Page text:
Yes, the agreement includes some restrictions. For example, it prohibits use of the land for a hazardous-waste treatment plant; transfer station; heavy industry, including fossil fuel or nuclear power generation; correction facility; or adult entertainment. The restrictions transfer to the new owner.
 
The NCF is a private foundation and is managing its selection process as an internal matter. NMH has no role in the decision-making process.
 
In March 2012, during the time that Hobby Lobby was considering prospective organizations, the NMH board issued a statement about the campus.
 
"Preserving Northfield Mount Hermon's mission and educational program is at the heart of everything the school's board of trustees does. The board takes this responsibility seriously and acts carefully. Making the decision in 2009 to sell the Northfield campus properties to Hobby Lobby Stores, Inc. was no exception to these principles.
 
Recently, the future of the Northfield campus has been the subject of discussion in the media and within the Northfield Mount Hermon community. We on the NMH board understand that many individual members of the school community feel strongly about the Northfield campus, and we respect their rights to hold and express their personal opinions.
 
As the owner of the Northfield campus, Hobby Lobby naturally has the right to determine the new user or owner of the Northfield campus. The NMH Board does not have the ability to control the way in which Hobby Lobby transfers its property.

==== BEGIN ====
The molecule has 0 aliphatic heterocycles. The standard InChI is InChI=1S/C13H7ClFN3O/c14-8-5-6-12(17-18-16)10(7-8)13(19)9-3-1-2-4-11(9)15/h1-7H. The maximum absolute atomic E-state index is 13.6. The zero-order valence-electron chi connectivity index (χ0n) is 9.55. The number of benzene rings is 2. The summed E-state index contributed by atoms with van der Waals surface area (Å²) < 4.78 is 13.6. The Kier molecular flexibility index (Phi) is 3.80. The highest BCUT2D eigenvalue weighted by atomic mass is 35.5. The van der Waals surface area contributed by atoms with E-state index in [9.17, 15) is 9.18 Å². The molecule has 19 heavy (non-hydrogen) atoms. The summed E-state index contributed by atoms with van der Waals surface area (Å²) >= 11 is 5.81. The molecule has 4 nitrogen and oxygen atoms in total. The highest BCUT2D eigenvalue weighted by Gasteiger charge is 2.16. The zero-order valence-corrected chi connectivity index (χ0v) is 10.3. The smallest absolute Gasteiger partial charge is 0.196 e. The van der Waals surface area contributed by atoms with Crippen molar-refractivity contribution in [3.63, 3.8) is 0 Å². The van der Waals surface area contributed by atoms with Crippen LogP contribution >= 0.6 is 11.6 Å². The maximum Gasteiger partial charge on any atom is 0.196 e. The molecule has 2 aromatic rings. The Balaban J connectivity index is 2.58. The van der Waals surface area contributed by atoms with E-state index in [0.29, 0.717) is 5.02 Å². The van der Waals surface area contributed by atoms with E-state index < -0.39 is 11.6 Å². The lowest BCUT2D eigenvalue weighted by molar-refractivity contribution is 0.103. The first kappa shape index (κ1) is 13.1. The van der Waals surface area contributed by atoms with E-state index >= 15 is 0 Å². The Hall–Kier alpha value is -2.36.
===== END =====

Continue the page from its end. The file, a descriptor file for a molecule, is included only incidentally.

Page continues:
Northfield Mount Hermon remains focused on its mission and on providing the best educational program possible."
 
In 2004, the NMH Board of Trustees voted to consolidate to a single campus in Gill, Mass. After a thorough evaluation process, NMH sold the Northfield campus in 2009 to Hobby Lobby Stores, Inc., an Oklahoma City-based corporation.
 
Hobby Lobby's original plan was to gift the campus to the C.S. Lewis Foundation, which was to open a new college of "Great Books" and visual and performing arts in Fall 2012. Some time later, the opening date was rescheduled for Fall 2013, to allow the foundation more time to raise necessary funds. Hobby Lobby extensively repaired, restored, and renovated campus buildings and infrastructure in anticipation of C.S. Lewis College's opening.
 
The C.S. Lewis Foundation missed the December 31, 2011, deadline to raise the initial seed money to purchase the campus for its new college. Consequently, the foundation lost its exclusive option to be gifted the campus by Hobby Lobby. The foundation remains interested in being considered as a recipient for the campus.